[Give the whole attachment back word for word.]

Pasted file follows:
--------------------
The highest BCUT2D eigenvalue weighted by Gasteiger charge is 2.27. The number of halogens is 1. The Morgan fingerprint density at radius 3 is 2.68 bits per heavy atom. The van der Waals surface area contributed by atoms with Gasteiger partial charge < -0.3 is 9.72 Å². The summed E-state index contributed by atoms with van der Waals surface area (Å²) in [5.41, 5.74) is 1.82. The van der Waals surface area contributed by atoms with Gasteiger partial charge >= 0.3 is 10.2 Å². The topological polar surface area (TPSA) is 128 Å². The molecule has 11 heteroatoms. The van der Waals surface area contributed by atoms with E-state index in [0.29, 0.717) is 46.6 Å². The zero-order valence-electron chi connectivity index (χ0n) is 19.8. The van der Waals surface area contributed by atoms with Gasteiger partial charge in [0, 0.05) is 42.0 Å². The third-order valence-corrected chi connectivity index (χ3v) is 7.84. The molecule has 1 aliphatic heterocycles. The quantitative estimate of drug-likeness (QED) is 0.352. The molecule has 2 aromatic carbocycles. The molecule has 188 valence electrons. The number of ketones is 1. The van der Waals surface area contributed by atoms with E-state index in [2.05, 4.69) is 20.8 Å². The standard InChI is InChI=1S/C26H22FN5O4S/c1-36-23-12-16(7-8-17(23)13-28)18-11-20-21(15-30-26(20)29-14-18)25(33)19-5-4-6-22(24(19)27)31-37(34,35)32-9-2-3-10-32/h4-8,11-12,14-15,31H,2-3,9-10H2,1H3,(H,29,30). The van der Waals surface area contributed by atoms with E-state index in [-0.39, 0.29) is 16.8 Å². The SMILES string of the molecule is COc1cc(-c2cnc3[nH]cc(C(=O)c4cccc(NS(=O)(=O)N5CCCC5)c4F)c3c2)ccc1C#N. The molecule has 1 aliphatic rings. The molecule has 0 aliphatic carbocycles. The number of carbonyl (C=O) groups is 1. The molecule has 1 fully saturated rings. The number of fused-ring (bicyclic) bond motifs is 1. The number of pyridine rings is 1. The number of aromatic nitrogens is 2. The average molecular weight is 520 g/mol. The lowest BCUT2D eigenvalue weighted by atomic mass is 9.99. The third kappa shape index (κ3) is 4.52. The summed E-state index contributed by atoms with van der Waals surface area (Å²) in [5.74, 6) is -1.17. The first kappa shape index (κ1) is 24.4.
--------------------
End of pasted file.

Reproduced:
The highest BCUT2D eigenvalue weighted by Gasteiger charge is 2.27. The number of halogens is 1. The Morgan fingerprint density at radius 3 is 2.68 bits per heavy atom. The van der Waals surface area contributed by atoms with Gasteiger partial charge < -0.3 is 9.72 Å². The summed E-state index contributed by atoms with van der Waals surface area (Å²) in [5.41, 5.74) is 1.82. The van der Waals surface area contributed by atoms with Gasteiger partial charge >= 0.3 is 10.2 Å². The topological polar surface area (TPSA) is 128 Å². The molecule has 11 heteroatoms. The van der Waals surface area contributed by atoms with E-state index in [0.29, 0.717) is 46.6 Å². The zero-order valence-electron chi connectivity index (χ0n) is 19.8. The van der Waals surface area contributed by atoms with Gasteiger partial charge in [0, 0.05) is 42.0 Å². The third-order valence-corrected chi connectivity index (χ3v) is 7.84. The molecule has 1 aliphatic heterocycles. The quantitative estimate of drug-likeness (QED) is 0.352. The molecule has 2 aromatic carbocycles. The molecule has 188 valence electrons. The number of ketones is 1. The van der Waals surface area contributed by atoms with E-state index in [2.05, 4.69) is 20.8 Å². The standard InChI is InChI=1S/C26H22FN5O4S/c1-36-23-12-16(7-8-17(23)13-28)18-11-20-21(15-30-26(20)29-14-18)25(33)19-5-4-6-22(24(19)27)31-37(34,35)32-9-2-3-10-32/h4-8,11-12,14-15,31H,2-3,9-10H2,1H3,(H,29,30). The van der Waals surface area contributed by atoms with E-state index in [-0.39, 0.29) is 16.8 Å². The SMILES string of the molecule is COc1cc(-c2cnc3[nH]cc(C(=O)c4cccc(NS(=O)(=O)N5CCCC5)c4F)c3c2)ccc1C#N. The molecule has 1 aliphatic rings. The molecule has 0 aliphatic carbocycles. The number of carbonyl (C=O) groups is 1. The molecule has 1 fully saturated rings. The number of fused-ring (bicyclic) bond motifs is 1. The number of pyridine rings is 1. The number of aromatic nitrogens is 2. The average molecular weight is 520 g/mol. The lowest BCUT2D eigenvalue weighted by atomic mass is 9.99. The third kappa shape index (κ3) is 4.52. The summed E-state index contributed by atoms with van der Waals surface area (Å²) in [5.74, 6) is -1.17. The first kappa shape index (κ1) is 24.4.